Why You Don’t Have to Yell as a Youth League Coach

2016-06-03T19:01:01+00:00 June 3rd, 2016|Coaching|

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You may have heard these things screamed at players a youth sporting event. If you are a coach, you may have even yelled them yourself. Consider:

  • “That’s not how we practiced that!”
  • “I can’t believe you missed that shot!”
  • “How could you let him score?”
  • “You’re going to lose us the game!”
  • “Get on the bench so I can put someone in who knows what he’s doing!”
  • “Stop playing so stupid!”

At the high school level, you might hear these things and not be too turned off; loud, negative coaches aren’t unusual, and prep athletes are usually old enough to not take the berating personally. For 7-year-old girls playing rec soccer, it’s officially overboard and unnecessary. Yet, some volunteers only know how to coach this way. Perhaps their youth coaches shouted at them, and if it was effective then, it must be effective now, right?

Even well-meaning, quiet coaches will sometimes lose their cool if their team isn’t playing well. These are busy volunteers who spend a much time planning practices, communicating with parents, and doing everything they can to create a great experience for the kids. But they aren’t perfect. Whether a coach is always obnoxious or occasionally forgets to stay calm, yelling isn’t the best strategy for dealing with your team.

Here are some reasons why you don’t have to yell as a youth league coach:

Winning Isn’t the Goal

For younger kids, the chance to play sports is the reward in itself; winning and losing should be secondary. Some coaches (and some parents) find it difficult to subscribe to this goal—they don’t see the point of sports if there isn’t a winner. Therefore, they yell when they aren’t winning, thus setting off the agitation of opposing coaches who begin to yell. Before you know it, you’re in a viral video on how not to act at a youth league sporting event. Remember this, and tell it to your players: If they had fun, played hard, showed improvement, and were good sports, they were winners, no matter what the score was.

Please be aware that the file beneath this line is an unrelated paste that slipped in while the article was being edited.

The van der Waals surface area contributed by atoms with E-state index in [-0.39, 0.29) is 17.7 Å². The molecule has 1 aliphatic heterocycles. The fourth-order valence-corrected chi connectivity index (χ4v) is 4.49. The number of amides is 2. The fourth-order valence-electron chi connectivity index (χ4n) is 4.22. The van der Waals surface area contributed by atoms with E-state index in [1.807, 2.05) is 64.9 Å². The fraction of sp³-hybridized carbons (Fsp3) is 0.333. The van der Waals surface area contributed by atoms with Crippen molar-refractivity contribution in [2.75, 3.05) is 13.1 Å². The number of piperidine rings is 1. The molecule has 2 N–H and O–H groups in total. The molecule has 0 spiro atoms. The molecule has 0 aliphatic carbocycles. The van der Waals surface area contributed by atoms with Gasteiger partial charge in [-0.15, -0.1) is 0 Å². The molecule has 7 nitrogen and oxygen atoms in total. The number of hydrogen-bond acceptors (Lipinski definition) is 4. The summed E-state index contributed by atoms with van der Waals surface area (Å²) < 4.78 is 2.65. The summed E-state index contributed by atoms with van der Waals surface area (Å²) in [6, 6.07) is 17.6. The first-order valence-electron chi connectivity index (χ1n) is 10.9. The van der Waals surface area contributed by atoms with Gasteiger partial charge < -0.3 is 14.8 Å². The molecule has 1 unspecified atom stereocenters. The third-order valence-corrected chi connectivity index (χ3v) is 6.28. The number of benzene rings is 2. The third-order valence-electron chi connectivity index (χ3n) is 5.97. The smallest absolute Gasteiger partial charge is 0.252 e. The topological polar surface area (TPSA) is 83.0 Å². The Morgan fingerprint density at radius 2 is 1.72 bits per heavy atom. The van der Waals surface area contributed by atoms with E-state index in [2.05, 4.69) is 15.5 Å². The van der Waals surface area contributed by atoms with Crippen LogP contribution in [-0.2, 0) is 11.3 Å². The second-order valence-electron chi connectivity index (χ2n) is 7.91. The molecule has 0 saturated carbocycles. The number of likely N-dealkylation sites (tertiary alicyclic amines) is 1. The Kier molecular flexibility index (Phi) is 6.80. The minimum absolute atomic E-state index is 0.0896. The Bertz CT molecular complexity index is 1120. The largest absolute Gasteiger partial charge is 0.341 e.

It’s Not Comp

Many rec youth league coaches become disappointed when, after two weeks, their 8-year-old players aren’t performing at a competitive level. Comp leagues and programs exist for a reason: to offer a level of instruction and play not available at the recreational level. Though the merits of this reality can be debated, the fact is, comp and rec are different beasts. Rec de-emphasizes competition for other goals—teamwork, being athletic, and meeting new friends. Coaches may need to accept that their teams may never get to an elite level (and if that does happen, the players may jump to comp anyway). Once they do so, they won’t need to yell because they won’t be chasing a goal that never existed anyway.

Everyone Deserves Respect

If you made a minor mistake at work, do you think your boss would be justified screaming at you in front of the whole company, then expect you to carry on as if nothing happened? More than likely, you would be so put off by this lack of respect that you might start thinking about other employment. So why do coaches think treating kids with the same sort of disrespect on the court or field is OK? It’s not. An argument might be made by some people that the yelling is productive if the child doesn’t mess up again. But for younger kids (under age 10) playing rec, the message is that they screwed up and that warranted a mean adult making them feel bad.

Discipline, Not Destruction

Some yelling, especially from otherwise patient coaches, arises from players not listening or goofing off during practice. This is understandably infuriating, especially if one of your own children is among the troublemakers. Situations such as these require discipline, because just as you are showing your players respect, they should be showing you respect as well. However, the continued bellow of “Cut it out!” tends be ignored after repeated shoutings and, again, isn’t a positive message to send to kids. Take a deep breath, halt the practice, and have the kids run, do pushups or burpees, or simply sit down until the behavior stops. Sending an offending player to his parents to sit for a few minutes can be far more effective than constant yelling—and it saves your voice.

How bad is the yelling from coaches in your youth league?

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